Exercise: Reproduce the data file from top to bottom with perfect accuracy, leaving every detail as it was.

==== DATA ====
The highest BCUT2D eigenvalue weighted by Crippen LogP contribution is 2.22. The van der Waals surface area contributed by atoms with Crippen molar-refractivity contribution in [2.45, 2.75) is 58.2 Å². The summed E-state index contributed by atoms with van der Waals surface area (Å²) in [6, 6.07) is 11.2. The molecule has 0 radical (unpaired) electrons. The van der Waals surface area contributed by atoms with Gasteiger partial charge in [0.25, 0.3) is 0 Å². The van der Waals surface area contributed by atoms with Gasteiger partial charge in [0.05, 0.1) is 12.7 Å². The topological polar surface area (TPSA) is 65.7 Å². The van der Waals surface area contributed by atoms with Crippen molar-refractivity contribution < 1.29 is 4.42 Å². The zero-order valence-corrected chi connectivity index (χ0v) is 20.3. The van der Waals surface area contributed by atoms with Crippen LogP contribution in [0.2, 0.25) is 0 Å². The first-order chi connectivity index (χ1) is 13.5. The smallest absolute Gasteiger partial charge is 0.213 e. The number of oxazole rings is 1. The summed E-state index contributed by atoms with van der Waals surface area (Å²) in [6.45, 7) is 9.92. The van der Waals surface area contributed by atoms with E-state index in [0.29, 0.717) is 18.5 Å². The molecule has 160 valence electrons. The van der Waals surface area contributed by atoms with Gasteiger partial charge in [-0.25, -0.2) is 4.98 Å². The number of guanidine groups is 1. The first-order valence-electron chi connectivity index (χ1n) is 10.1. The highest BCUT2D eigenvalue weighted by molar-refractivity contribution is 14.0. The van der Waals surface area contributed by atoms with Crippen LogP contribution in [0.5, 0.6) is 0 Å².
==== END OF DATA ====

The highest BCUT2D eigenvalue weighted by Crippen LogP contribution is 2.22. The van der Waals surface area contributed by atoms with Crippen molar-refractivity contribution in [2.45, 2.75) is 58.2 Å². The summed E-state index contributed by atoms with van der Waals surface area (Å²) in [6, 6.07) is 11.2. The molecule has 0 radical (unpaired) electrons. The van der Waals surface area contributed by atoms with Gasteiger partial charge in [0.25, 0.3) is 0 Å². The van der Waals surface area contributed by atoms with Gasteiger partial charge in [0.05, 0.1) is 12.7 Å². The topological polar surface area (TPSA) is 65.7 Å². The van der Waals surface area contributed by atoms with Crippen molar-refractivity contribution < 1.29 is 4.42 Å². The zero-order valence-corrected chi connectivity index (χ0v) is 20.3. The van der Waals surface area contributed by atoms with Crippen LogP contribution in [0.2, 0.25) is 0 Å². The first-order chi connectivity index (χ1) is 13.5. The smallest absolute Gasteiger partial charge is 0.213 e. The number of oxazole rings is 1. The summed E-state index contributed by atoms with van der Waals surface area (Å²) in [6.45, 7) is 9.92. The van der Waals surface area contributed by atoms with E-state index in [0.29, 0.717) is 18.5 Å². The molecule has 160 valence electrons. The van der Waals surface area contributed by atoms with Gasteiger partial charge in [-0.25, -0.2) is 4.98 Å². The number of guanidine groups is 1. The first-order valence-electron chi connectivity index (χ1n) is 10.1. The highest BCUT2D eigenvalue weighted by molar-refractivity contribution is 14.0. The van der Waals surface area contributed by atoms with Crippen LogP contribution in [0.5, 0.6) is 0 Å².